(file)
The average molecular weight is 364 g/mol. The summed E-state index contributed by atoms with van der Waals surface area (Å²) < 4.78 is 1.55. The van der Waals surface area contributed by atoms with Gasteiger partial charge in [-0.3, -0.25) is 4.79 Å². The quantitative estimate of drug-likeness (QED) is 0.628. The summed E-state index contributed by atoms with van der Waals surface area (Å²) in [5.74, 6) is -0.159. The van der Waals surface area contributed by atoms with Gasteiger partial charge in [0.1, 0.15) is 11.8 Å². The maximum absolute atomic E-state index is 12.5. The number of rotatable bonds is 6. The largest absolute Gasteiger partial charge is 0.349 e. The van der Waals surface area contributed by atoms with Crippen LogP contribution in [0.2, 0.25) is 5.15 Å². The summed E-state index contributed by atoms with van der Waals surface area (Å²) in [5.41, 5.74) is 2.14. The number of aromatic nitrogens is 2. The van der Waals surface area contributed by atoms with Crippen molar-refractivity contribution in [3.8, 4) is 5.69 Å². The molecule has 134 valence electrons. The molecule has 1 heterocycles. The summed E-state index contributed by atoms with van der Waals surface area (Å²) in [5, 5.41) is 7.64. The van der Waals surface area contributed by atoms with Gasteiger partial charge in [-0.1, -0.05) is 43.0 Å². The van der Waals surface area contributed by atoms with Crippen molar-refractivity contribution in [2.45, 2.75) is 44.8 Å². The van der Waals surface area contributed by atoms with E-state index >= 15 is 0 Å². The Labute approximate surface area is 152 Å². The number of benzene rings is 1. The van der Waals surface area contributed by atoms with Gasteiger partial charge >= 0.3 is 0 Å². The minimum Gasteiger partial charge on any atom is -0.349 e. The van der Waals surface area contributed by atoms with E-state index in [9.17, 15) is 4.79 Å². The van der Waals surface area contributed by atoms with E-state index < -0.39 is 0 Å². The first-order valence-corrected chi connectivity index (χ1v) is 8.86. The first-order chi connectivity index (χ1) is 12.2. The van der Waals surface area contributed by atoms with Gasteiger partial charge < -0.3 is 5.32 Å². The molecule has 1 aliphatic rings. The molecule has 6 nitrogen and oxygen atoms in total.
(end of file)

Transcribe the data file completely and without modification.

The average molecular weight is 364 g/mol. The summed E-state index contributed by atoms with van der Waals surface area (Å²) < 4.78 is 1.55. The van der Waals surface area contributed by atoms with Gasteiger partial charge in [-0.3, -0.25) is 4.79 Å². The quantitative estimate of drug-likeness (QED) is 0.628. The summed E-state index contributed by atoms with van der Waals surface area (Å²) in [5.74, 6) is -0.159. The van der Waals surface area contributed by atoms with Gasteiger partial charge in [0.1, 0.15) is 11.8 Å². The maximum absolute atomic E-state index is 12.5. The number of rotatable bonds is 6. The largest absolute Gasteiger partial charge is 0.349 e. The van der Waals surface area contributed by atoms with Crippen LogP contribution in [0.2, 0.25) is 5.15 Å². The summed E-state index contributed by atoms with van der Waals surface area (Å²) in [5.41, 5.74) is 2.14. The number of aromatic nitrogens is 2. The van der Waals surface area contributed by atoms with Crippen molar-refractivity contribution in [3.8, 4) is 5.69 Å². The molecule has 134 valence electrons. The molecule has 1 heterocycles. The summed E-state index contributed by atoms with van der Waals surface area (Å²) in [5, 5.41) is 7.64. The van der Waals surface area contributed by atoms with Gasteiger partial charge in [-0.1, -0.05) is 43.0 Å². The van der Waals surface area contributed by atoms with Crippen molar-refractivity contribution in [2.45, 2.75) is 44.8 Å². The van der Waals surface area contributed by atoms with E-state index >= 15 is 0 Å². The Labute approximate surface area is 152 Å². The number of benzene rings is 1. The van der Waals surface area contributed by atoms with Gasteiger partial charge >= 0.3 is 0 Å². The minimum Gasteiger partial charge on any atom is -0.349 e. The van der Waals surface area contributed by atoms with E-state index in [9.17, 15) is 4.79 Å². The van der Waals surface area contributed by atoms with E-state index < -0.39 is 0 Å². The first-order valence-corrected chi connectivity index (χ1v) is 8.86. The first-order chi connectivity index (χ1) is 12.2. The van der Waals surface area contributed by atoms with Gasteiger partial charge < -0.3 is 5.32 Å². The molecule has 1 aliphatic rings. The molecule has 6 nitrogen and oxygen atoms in total.